Thursday, September 9, 2010


Gettysburg Times - Apr 14, 1926


Who can tell how a house is furnished by looking at its exterior? Who can tell the manner of a man by looking him over from the outside? Can a soul be translated as the school boy does his Latin? Why is it that people are so misjudged? And why is it that imperfect men and women take such storming pleasure in picking out and glorying in the faults and imperfections of their own kind?

There are hard questions to answer. The outside of a man or woman after all, is but the curtain that hides nobility, beauty and great heroism.

There is nothing more coward in the world than to impugn the motive of a human being or to cast a shadow of reproach upon one whose inner life you know nothing about.

Life is hard enough at the best. Imperfect people in an imperfect world do not make for perfection.

That's why we have God to whom we may all go and open our silent hearts. Into whose perfect heart we may pour all our problems and our griefs.

The crust of character is for the world, but the inner heart that is so often bathed with tears is only for the eye and love of the Great Father of us all.

It takes the courage of a conqueror to pass through some of the byways of this world.

But we know that there are plenty of this sort—else from where do out older friends come?

Wednesday, September 8, 2010


Gettysburg Times - Apr 13, 1926


The business of life is largely learning just how to live.

And the best way to live is to help others to live. The closer we knit our efforts, our desires and our successes to others, the better we achieve our fondest ambitions.

The late Russell H. Conwell, to my notion, was one of the world's greatest men. He died poor, after having earned and given away millions to others. He left a great university which he founded, and endowed thousands of lives with the new hope, inspiration and education. I heard this man give his famous lecture "Acre of Diamonds" when I was a boy and what he said has given me the great inspiration all through the years.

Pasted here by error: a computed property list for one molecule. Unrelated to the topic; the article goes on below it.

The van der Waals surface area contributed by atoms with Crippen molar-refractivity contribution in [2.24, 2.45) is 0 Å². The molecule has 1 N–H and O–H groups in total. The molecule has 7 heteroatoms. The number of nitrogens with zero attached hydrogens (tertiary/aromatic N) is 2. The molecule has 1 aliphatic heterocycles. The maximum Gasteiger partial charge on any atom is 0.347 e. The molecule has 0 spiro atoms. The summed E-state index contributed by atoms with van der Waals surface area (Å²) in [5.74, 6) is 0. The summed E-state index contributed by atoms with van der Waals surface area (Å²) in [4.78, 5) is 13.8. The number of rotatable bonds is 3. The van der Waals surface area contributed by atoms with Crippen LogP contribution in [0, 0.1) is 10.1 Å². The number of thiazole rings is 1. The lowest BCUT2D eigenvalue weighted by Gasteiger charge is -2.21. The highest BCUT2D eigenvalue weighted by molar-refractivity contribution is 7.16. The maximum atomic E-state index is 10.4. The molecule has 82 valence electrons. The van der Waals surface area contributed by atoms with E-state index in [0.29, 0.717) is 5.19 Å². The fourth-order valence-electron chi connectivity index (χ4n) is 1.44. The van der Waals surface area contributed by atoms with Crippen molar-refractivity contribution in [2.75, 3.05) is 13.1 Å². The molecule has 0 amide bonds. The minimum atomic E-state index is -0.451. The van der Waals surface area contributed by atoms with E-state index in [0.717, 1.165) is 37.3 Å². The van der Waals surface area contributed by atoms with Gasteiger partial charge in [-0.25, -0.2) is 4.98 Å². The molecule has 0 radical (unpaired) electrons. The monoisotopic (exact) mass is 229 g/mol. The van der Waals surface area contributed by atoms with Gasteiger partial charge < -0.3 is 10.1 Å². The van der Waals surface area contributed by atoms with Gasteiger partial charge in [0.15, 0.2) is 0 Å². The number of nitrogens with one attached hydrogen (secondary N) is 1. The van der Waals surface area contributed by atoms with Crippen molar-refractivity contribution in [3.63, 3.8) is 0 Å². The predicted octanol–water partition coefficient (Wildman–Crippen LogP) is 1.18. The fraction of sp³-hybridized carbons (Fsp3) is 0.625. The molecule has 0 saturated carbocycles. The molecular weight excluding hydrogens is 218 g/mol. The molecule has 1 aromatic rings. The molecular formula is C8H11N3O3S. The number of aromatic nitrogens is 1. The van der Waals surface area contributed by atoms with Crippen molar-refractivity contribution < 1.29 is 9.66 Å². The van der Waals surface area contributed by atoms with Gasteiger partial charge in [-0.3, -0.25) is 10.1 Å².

Conwell knew just how to make people happier and hus geniality, his rare humor and his beautiful unselfishness left this world his debtor far beyond even the millions he so generously gave away.

And just how you take life, too, is a measure of what you get from it.

One tiller of the soil will bring out double what another will. Simply because he just knows how.

The making and keeping of friends is a matter of knowing just how it pays to think, study, observe, plan, and work far in advance—
just so that at the proper moment you may know just how.

You only need a little bit of heaven each day in your heart to make all the people of the earth very much akin to you.




RICHARD JEFFERIES in his book “The Story of my Heart,” says many beautiful things. Here is one: “The world would be the gainer if a Nile flood of new thought arose and swept away the past, concentrating the effort of all the races of the earth upon man's body, that it might reach an ideal of shape, and health, and happiness.”

We all live too deeply in traditions, old fancies and conventionalities.

A strong and able body gives forth fine thoughts through its brain, in the same way that a strong and well nourished stalk gives forth a beautiful flower.

And a healthy mind doesn't see decay and disease. It sees youth, freshness, unnumbered years in embryo, full of possible vitality, vibrant life and a happy soul-life budding far ahead in hidden years.

There is a fascination to the new. That is why we should all the time be searching for the new—trying it out, testing it, proving what is good, and holding to it, making it a part of what we leave to others.

A new thought should always prove an event to a man.

The past should stand out only as a picture, something to think over and profit from. Its influence upon human thought should be only as a piece of coloring to guide us in producing a greater picture, a finer work of art in human doing.

It takes courage to attempt the new. But then, what is life without the use of courage?